©2017 by Crystal Pryor

Published Work

Recent publications

December 7, 2012

WASHINGTON, DC (December 7, 2012) – Over the past two decades, countries around the globe have become increasingly dependent on outer space for civil, military, and commercial purposes. Yet recent events in space have threatened its peaceful use, including provocative satellite shootings and the ever-growing threat of space debris. Moreover, new entrants to the once-exclusive group of space-faring nations present a challenge to existing space powers, bringing divergent views about the appropriate use of space.

2012 East-West Center Japan Studies Fellow, Crystal Pryor argued that Japan—as the United States’ primary security partner in the Pacific, a top collaborator in space technology, and a significant space power in in its own right—has a unique opportunity to work together with the US to protect the global commons of space. This opportunity is enhanced by the recent revisions in Japan’s legal and government-level approaches to space, industry’s growing interest in space technology, and the United States’ recent “pivot to Asia.” Japan, if it can seize the strategic initiative, can play a key role in space security relations in the region. However, if Japan doesn’t clarify its space strategy soon, she argued, it may be passed over for countries with a more cohesive understanding of the role space plays in their national security policy.

Serving as a discussant, Dr. James Clay Moltz, a Space Security and Northeast Asia Security expert from the Naval Postgraduate School, provided regional context for Pryor's presentation.

December 7, 2012

Crystal Pryor, Japan Studies Visiting Fellow at the East-West Center in Washington, explains that "Japan must continue to advance its own strategic vision for space, and with the United States as a foundational partner, make good on its commitment to peaceful international cooperation."

April 2, 2016

Japan’s Prime Minister Abe Shinzo has been able to reorient his country’s security policy. The defense budget has been increasing since 2013, for the first time in a decade. The ban on arms exports has been loosened, allowing Japan to export defense items and technologies for the first time in 40 years. And, Abe pushed a set of controversial bills through the Liberal Democratic Party (LDP)-controlled Diet to enact changes in Japan’s security posture in 2015, despite widespread public opposition. The legislation came into effect this week.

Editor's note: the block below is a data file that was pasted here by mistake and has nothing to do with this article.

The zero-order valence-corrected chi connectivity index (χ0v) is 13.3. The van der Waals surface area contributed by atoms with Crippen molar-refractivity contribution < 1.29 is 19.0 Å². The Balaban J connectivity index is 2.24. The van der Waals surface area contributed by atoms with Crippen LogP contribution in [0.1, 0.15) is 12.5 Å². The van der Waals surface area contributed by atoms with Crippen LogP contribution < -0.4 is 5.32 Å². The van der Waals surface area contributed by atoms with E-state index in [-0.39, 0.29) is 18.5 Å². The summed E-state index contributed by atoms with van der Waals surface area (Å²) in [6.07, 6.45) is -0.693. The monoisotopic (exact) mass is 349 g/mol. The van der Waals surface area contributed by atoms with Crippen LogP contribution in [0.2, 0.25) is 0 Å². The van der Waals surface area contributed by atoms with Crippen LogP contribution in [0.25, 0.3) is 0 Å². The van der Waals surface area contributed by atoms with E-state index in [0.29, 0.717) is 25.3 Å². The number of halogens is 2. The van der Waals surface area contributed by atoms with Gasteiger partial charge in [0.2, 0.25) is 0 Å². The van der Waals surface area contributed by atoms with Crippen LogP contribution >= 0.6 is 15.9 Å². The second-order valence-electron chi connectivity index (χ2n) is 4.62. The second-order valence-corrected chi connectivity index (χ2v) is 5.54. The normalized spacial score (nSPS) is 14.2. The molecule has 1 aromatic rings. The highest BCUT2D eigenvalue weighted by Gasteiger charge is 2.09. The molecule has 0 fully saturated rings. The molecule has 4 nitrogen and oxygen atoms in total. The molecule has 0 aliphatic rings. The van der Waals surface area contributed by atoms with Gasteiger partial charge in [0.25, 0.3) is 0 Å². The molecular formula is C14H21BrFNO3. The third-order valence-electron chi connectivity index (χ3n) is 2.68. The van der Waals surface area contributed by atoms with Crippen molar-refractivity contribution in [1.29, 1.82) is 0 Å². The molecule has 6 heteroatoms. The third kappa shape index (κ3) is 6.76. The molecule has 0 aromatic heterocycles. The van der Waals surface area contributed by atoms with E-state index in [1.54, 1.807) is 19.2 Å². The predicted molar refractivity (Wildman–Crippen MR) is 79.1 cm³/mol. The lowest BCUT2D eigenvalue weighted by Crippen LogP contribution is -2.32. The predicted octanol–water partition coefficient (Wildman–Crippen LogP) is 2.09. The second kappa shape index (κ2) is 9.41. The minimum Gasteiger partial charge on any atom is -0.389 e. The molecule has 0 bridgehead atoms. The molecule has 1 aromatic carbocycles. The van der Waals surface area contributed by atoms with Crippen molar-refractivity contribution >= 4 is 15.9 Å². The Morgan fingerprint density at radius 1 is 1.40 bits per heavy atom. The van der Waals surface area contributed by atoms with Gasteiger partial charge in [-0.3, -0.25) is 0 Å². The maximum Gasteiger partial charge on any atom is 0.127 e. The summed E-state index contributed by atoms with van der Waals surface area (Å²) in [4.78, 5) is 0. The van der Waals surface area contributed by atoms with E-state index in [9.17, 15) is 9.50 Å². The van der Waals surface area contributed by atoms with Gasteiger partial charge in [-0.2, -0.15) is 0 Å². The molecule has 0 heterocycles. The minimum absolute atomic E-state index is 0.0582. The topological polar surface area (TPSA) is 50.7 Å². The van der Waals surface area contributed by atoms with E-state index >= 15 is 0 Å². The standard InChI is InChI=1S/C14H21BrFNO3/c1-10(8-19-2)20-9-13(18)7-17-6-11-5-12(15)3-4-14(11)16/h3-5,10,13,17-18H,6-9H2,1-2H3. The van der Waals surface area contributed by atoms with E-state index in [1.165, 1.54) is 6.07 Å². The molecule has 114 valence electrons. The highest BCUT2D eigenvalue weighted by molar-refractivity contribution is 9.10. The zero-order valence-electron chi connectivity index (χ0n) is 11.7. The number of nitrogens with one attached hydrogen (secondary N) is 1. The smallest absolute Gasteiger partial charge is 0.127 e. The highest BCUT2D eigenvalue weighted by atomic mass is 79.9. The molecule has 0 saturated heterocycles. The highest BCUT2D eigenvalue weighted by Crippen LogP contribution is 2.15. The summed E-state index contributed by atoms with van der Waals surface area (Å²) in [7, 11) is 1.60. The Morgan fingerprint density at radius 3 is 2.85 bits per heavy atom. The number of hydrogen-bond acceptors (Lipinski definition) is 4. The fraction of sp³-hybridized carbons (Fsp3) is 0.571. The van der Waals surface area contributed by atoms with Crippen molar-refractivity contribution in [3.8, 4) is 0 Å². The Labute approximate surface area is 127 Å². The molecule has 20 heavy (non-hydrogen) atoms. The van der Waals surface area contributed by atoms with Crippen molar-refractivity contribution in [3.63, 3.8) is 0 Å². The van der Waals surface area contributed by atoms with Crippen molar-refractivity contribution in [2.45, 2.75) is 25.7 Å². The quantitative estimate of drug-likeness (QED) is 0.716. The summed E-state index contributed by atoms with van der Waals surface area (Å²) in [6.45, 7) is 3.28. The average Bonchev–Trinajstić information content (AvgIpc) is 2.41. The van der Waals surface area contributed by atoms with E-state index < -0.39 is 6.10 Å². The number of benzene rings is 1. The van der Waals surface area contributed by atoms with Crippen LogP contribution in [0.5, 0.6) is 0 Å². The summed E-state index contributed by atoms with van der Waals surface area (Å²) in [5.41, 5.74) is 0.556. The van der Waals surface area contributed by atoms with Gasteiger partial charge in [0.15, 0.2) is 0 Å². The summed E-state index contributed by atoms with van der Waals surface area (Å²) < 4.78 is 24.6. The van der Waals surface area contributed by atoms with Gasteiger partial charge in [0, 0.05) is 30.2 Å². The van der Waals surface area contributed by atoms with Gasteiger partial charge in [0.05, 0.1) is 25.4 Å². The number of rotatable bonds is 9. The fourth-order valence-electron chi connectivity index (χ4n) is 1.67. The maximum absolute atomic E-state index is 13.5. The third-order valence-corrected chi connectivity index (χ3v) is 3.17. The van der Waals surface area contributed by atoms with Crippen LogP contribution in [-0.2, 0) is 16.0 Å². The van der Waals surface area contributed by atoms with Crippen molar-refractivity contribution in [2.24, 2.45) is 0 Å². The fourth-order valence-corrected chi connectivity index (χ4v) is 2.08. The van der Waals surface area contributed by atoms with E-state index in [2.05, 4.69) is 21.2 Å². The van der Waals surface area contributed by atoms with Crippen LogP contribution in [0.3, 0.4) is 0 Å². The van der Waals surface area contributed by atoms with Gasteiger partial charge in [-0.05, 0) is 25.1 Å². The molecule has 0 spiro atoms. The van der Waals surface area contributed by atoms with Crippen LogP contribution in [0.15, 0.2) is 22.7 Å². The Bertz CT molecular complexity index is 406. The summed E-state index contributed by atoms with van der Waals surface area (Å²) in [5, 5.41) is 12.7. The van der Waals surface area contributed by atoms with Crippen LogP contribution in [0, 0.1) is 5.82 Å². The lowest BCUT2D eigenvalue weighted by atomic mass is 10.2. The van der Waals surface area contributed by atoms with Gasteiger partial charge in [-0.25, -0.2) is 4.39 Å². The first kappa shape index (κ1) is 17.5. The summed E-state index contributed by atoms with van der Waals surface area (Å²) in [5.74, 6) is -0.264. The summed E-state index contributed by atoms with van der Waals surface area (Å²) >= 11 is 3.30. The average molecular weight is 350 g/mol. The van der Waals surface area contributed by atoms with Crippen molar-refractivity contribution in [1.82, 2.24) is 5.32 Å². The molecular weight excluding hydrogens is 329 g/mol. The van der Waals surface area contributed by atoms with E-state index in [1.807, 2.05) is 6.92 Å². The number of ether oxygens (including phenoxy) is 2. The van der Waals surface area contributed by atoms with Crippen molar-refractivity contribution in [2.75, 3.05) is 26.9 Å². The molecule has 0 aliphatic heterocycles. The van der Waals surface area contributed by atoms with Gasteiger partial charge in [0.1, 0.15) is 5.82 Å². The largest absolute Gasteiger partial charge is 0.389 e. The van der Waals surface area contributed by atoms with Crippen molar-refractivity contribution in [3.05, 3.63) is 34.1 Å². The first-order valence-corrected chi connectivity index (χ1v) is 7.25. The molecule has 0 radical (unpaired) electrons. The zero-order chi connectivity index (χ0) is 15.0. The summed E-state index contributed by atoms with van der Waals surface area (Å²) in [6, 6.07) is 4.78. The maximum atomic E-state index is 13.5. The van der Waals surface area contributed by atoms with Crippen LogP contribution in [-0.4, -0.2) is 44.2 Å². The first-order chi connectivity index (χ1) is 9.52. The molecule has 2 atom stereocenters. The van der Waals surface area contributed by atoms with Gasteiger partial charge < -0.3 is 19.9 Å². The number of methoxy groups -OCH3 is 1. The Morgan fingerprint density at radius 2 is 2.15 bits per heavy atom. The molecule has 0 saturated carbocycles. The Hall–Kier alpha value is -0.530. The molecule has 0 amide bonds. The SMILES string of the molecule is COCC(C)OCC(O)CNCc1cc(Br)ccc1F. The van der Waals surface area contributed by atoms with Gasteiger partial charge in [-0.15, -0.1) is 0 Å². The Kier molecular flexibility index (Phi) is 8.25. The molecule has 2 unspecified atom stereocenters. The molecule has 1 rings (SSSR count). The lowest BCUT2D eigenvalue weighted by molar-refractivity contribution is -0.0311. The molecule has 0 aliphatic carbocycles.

Despite this reorientation, there remain real domestic constraints on Abe’s vision of “proactive pacifism.” Nevertheless, Abe must be careful of overreach, both regarding constitutional revision and what he promises Japan’s allies. Rather than pursuing more changes, the prime minister should stop while he is ahead and focus on institutionalizing the changes he has already made.

April 2016

Recent changes to Japan’s ‘Three Principles on Arms Exports’ relax controls held tightly for decades. Crystal Pryor reviews the revisions while pointing out an important gap in Japan’s munitions regulations.

 November 24, 2015

A look at Japan’s new Acquisition Technology and Logistics Agency and its recent Defense Technology Symposium.

Domestic interests and “strategic benefits” in Australia-Japan submarine deal

January 27, 2016

(With Llewelyn Hughes) Prime Minister Abe Shinzo continues to lead Japan’s effort to sell subs to Australia, pushing the Soryu-class submarines in his Dec. 18, 2015 meeting with Australian Prime Minister Malcolm Turnbull. Securing the contract to supply Australia with replacements for its submarine fleet would be a stunning victory for Japan, advancing the Japanese defense industry’s international competitiveness after decades of isolation under an arms export ban, and deepening Japan and Australia’s defense links.

February 28, 2018

This roundtable captures unique views about the (dis)utility of nuclear weapons. Two commentators, Crystal Pryor and Eric Gomez, argue that Roehrig may place too much emphasis on nuclear forces. Pryor questions whether the benefits of the U.S. nuclear umbrella outweigh the costs. She accepts Roehrig’s argument that U.S. nuclear threats lack credibility in the context of extended deterrence. Yet Pryor challenges the notion that U.S. nuclear forces reassure officials in Seoul or Tokyo. She points to many other factors that keep both of these countries nonnuclear, including international norms, the nuclear Nonproliferation Treaty, and American coercive pressure. Moreover, the maintenance of the U.S. nuclear umbrella is dangerous, Pryor argues, because it raises the risk of catastrophe due to miscalculation. She therefore concludes that the United States should consider eliminating the nuclear dimension from its alliances with Japan and South Korea. Both the United States and its allies might be better off if they downplayed the role of nuclear weapons in their alliance relationships.